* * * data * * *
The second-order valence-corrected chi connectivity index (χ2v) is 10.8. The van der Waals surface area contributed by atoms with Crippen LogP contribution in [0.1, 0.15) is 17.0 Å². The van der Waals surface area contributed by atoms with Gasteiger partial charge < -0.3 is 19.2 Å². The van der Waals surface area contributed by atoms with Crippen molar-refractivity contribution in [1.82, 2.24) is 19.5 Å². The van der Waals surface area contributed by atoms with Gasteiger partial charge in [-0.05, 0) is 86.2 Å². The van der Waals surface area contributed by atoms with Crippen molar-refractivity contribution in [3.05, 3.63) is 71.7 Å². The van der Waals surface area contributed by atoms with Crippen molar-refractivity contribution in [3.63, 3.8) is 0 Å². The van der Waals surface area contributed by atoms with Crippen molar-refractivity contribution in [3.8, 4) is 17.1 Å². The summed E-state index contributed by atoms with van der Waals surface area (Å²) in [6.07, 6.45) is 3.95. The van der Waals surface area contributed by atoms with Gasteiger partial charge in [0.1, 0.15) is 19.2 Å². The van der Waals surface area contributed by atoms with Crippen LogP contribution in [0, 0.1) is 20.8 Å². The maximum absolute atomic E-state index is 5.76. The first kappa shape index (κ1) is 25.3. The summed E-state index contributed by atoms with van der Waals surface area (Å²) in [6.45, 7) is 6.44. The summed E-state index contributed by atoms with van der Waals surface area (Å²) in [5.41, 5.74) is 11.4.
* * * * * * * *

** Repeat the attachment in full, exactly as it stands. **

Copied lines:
The second-order valence-corrected chi connectivity index (χ2v) is 10.8. The van der Waals surface area contributed by atoms with Crippen LogP contribution in [0.1, 0.15) is 17.0 Å². The van der Waals surface area contributed by atoms with Gasteiger partial charge < -0.3 is 19.2 Å². The van der Waals surface area contributed by atoms with Crippen molar-refractivity contribution in [1.82, 2.24) is 19.5 Å². The van der Waals surface area contributed by atoms with Gasteiger partial charge in [-0.05, 0) is 86.2 Å². The van der Waals surface area contributed by atoms with Crippen molar-refractivity contribution in [3.05, 3.63) is 71.7 Å². The van der Waals surface area contributed by atoms with Crippen molar-refractivity contribution in [3.63, 3.8) is 0 Å². The van der Waals surface area contributed by atoms with Crippen molar-refractivity contribution in [3.8, 4) is 17.1 Å². The summed E-state index contributed by atoms with van der Waals surface area (Å²) in [6.07, 6.45) is 3.95. The van der Waals surface area contributed by atoms with Gasteiger partial charge in [0.1, 0.15) is 19.2 Å². The van der Waals surface area contributed by atoms with Crippen LogP contribution in [0, 0.1) is 20.8 Å². The maximum absolute atomic E-state index is 5.76. The first kappa shape index (κ1) is 25.3. The summed E-state index contributed by atoms with van der Waals surface area (Å²) in [6.45, 7) is 6.44. The summed E-state index contributed by atoms with van der Waals surface area (Å²) in [5.41, 5.74) is 11.4.